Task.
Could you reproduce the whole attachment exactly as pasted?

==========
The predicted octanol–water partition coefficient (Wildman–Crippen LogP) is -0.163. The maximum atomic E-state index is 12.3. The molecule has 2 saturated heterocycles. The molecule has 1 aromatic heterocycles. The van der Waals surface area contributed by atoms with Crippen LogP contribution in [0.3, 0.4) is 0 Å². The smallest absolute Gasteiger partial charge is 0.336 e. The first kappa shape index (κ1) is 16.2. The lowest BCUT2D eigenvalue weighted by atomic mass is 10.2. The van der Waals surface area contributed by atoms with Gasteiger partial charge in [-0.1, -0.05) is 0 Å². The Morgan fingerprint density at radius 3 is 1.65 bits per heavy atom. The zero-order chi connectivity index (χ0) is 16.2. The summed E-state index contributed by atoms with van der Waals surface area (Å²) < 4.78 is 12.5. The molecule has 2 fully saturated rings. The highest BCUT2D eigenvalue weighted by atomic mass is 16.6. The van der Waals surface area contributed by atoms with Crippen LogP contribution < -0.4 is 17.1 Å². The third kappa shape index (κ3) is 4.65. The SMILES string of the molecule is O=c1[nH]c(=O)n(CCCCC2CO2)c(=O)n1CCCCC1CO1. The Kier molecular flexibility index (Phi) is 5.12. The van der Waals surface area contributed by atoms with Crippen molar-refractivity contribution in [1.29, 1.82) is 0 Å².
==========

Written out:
The predicted octanol–water partition coefficient (Wildman–Crippen LogP) is -0.163. The maximum atomic E-state index is 12.3. The molecule has 2 saturated heterocycles. The molecule has 1 aromatic heterocycles. The van der Waals surface area contributed by atoms with Crippen LogP contribution in [0.3, 0.4) is 0 Å². The smallest absolute Gasteiger partial charge is 0.336 e. The first kappa shape index (κ1) is 16.2. The lowest BCUT2D eigenvalue weighted by atomic mass is 10.2. The van der Waals surface area contributed by atoms with Gasteiger partial charge in [-0.1, -0.05) is 0 Å². The Morgan fingerprint density at radius 3 is 1.65 bits per heavy atom. The zero-order chi connectivity index (χ0) is 16.2. The summed E-state index contributed by atoms with van der Waals surface area (Å²) < 4.78 is 12.5. The molecule has 2 fully saturated rings. The highest BCUT2D eigenvalue weighted by atomic mass is 16.6. The van der Waals surface area contributed by atoms with Crippen LogP contribution < -0.4 is 17.1 Å². The third kappa shape index (κ3) is 4.65. The SMILES string of the molecule is O=c1[nH]c(=O)n(CCCCC2CO2)c(=O)n1CCCCC1CO1. The Kier molecular flexibility index (Phi) is 5.12. The van der Waals surface area contributed by atoms with Crippen molar-refractivity contribution in [1.29, 1.82) is 0 Å².